01 Dec Ones to Watch: Jamie Kirkland
Oil painter Jamie Kirkland’s traditional techniques come through with a contemporary voice. Her large canvases transport the viewer into the piece, offering an experiential journey into the landscape. “I’m interested in scale,” Kirkland says. “I love doing large canvases in the hope the viewer almost has a better understanding of being in nature. I like to simplify the landscape. My ultimate goal is to create something with color harmony.”
For the most part Kirkland’s work concentrates on mountains and skies, bringing in glassy surfaces and ethereal breadths, instilling a sense of limitless calm while capturing the essence of light, color and movement. “To me the sky and the mountains are iconic images and I don’t think you need a lot of other information,” she says. “Even though my paintings have a smooth surface, each one has many layers of paint. I never know when the painting will be resolved and so I keep working on it until it has a sense of harmony.”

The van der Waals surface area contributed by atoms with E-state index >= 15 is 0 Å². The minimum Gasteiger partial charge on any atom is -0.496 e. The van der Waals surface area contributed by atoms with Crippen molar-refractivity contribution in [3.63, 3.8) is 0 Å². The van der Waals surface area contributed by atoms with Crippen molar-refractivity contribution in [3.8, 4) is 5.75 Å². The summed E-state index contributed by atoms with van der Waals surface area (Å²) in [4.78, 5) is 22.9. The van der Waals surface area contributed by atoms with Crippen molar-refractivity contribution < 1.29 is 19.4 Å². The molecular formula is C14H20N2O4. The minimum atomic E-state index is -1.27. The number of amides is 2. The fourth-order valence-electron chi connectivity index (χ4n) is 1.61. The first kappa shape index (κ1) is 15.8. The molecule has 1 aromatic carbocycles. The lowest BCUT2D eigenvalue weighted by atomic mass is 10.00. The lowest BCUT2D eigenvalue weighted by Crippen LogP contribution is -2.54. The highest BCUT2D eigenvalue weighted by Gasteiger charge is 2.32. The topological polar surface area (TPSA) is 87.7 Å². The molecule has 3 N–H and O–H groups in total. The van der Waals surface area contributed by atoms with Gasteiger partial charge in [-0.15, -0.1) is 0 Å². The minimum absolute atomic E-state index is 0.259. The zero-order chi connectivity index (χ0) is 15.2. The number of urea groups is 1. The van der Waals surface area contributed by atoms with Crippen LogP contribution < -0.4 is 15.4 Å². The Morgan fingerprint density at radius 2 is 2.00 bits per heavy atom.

Growing up in the South, coming from a forested environment, her first trip out West expanded her own personal horizons as she watched thunderstorms travel from miles and miles away. “I’ve always been inspired by expansive space,” she says. “I love how much sky you see. And how much drama is in the sky every single day: cloud formations, the colors at dawn and at sunsets.”
Her process incorporates action and reaction, adding layer upon layer until she feels she’s reached a point of concordance and balance. “I have a regular meditation practice every morning,” she says. “I try to treat my studio as a sacred space. I have a can in front of the door. When I come in I put all my worries or concerns in the can and put the lid on it. Then I go into the studio and light Japanese incense. I want the studio to be a place where I can be present and focus on the work and try to be available for what needs to be done next in my painting. I love when people say my work gives them a sense of peace.”
Jamie Kirkland is represented by Winterowd Fine Art in Santa Fe, New Mexico; Jules Place Gallery in Boston, Massachusetts; The Russell Collection in Austin, Texas; and Pryor Fine Art in Atlanta, Georgia.